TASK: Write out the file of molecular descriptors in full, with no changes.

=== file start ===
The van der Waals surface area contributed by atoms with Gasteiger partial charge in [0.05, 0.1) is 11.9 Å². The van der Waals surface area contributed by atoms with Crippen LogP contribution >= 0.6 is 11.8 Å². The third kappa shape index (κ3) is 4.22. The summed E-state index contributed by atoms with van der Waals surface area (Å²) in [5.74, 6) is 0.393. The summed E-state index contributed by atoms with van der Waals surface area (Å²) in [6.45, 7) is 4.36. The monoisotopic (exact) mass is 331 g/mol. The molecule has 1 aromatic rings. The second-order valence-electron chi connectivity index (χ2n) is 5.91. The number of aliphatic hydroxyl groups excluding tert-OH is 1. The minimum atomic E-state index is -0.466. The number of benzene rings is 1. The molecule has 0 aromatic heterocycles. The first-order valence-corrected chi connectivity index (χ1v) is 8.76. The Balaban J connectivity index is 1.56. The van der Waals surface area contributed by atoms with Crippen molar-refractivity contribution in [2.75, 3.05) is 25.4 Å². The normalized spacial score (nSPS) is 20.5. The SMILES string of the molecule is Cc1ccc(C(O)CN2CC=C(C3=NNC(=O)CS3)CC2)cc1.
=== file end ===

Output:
The van der Waals surface area contributed by atoms with Gasteiger partial charge in [0.05, 0.1) is 11.9 Å². The van der Waals surface area contributed by atoms with Crippen LogP contribution >= 0.6 is 11.8 Å². The third kappa shape index (κ3) is 4.22. The summed E-state index contributed by atoms with van der Waals surface area (Å²) in [5.74, 6) is 0.393. The summed E-state index contributed by atoms with van der Waals surface area (Å²) in [6.45, 7) is 4.36. The monoisotopic (exact) mass is 331 g/mol. The molecule has 1 aromatic rings. The second-order valence-electron chi connectivity index (χ2n) is 5.91. The number of aliphatic hydroxyl groups excluding tert-OH is 1. The minimum atomic E-state index is -0.466. The number of benzene rings is 1. The molecule has 0 aromatic heterocycles. The first-order valence-corrected chi connectivity index (χ1v) is 8.76. The Balaban J connectivity index is 1.56. The van der Waals surface area contributed by atoms with Crippen molar-refractivity contribution in [2.75, 3.05) is 25.4 Å². The normalized spacial score (nSPS) is 20.5. The SMILES string of the molecule is Cc1ccc(C(O)CN2CC=C(C3=NNC(=O)CS3)CC2)cc1.